The Russian population will reduce to 110.1 million people by 2050, Itar-Tass news agency reported with reference to a recent research from Population Reference Bureau. The company published the report Wednesday.
The population of the Russian Federation made up 141.9 million people in the middle of 2008. The number of newborns per 1,000 people made up 12, whereas the number of deceased individuals was 15, which resulted in the population growth index of -0.3 percent, scientists said.
If the situation does not change for the better, the number of Russian citizens will reduce to 129.3 million people by 2025 and to 110.1 million by 2050. Therefore, depopulation in Russia will make up 22 percent, the experts concluded.
However, the largest natural depopulation process will be registered in Bulgaria – 35 percent. Swaziland and Georgia follow with 33 and 28 percent respectively. The Ukrainian population will suffer a 28-percent reduction. Japan and Moldova will take the fifth and the sixth places with 25 and 23-percent reductions.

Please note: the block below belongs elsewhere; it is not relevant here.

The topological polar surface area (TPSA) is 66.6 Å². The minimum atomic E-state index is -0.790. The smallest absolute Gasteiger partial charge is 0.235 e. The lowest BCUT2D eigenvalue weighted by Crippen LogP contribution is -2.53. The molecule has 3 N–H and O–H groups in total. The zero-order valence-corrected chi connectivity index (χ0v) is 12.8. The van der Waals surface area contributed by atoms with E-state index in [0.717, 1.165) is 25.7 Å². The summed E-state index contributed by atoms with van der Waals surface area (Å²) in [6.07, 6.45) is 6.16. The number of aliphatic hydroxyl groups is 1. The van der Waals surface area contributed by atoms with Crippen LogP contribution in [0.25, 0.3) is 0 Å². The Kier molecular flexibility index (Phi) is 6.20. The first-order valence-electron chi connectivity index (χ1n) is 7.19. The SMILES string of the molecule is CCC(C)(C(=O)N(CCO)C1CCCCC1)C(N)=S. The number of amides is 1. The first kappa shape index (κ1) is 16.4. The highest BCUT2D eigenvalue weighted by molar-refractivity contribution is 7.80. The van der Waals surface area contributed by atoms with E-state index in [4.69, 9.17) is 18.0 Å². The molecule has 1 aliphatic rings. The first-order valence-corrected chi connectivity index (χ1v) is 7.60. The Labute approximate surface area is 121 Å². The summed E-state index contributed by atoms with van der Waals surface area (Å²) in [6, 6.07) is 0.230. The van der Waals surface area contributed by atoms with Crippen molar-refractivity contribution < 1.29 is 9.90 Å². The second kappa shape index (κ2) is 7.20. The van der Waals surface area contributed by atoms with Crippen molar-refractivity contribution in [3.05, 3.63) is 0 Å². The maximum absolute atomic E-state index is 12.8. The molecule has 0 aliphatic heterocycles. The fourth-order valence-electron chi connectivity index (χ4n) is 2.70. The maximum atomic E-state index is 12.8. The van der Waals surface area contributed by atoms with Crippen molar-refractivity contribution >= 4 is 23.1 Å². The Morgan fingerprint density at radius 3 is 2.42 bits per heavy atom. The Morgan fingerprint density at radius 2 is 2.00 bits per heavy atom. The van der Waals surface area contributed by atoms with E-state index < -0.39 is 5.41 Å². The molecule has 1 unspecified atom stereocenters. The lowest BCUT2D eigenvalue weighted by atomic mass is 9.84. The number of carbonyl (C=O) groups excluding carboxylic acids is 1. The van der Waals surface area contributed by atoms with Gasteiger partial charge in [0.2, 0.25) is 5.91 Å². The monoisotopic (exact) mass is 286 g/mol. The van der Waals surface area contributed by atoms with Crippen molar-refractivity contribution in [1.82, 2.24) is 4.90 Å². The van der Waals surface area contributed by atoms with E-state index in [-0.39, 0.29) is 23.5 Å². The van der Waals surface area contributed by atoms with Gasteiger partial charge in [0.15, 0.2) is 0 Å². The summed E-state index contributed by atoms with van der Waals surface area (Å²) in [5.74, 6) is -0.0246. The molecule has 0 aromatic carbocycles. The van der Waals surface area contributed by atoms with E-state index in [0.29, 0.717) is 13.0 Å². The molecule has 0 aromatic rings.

Russia's population is predominantly urban, with 73 percent of its population of 141,903,979 citizens residing in urban areas. Russia has experienced a population loss of about 5 million since it peaked shortly after the fall of the Soviet Union. Currently, population growth is nearly stagnant, with an overall population growth of -0.085 percent in 2008.
Russia's area is about 17 million square kilometers (6.5 million sq. mi.). It is the largest country in the world, larger than Canada by more than 7 million square kilometers (2.5 million sq. mi.). Its population density is about 9 persons per square kilometer (22 per sq. mi.), making it one of the most sparsely populated countries in the world. The population is most dense in the European part of the country, centering around Moscow and Saint Petersburg.
Alexey Navalny returned to Russia on January 17. He was detained upon arrival at the Sheremetyevo Airport. A court arrested Navalny for 30 days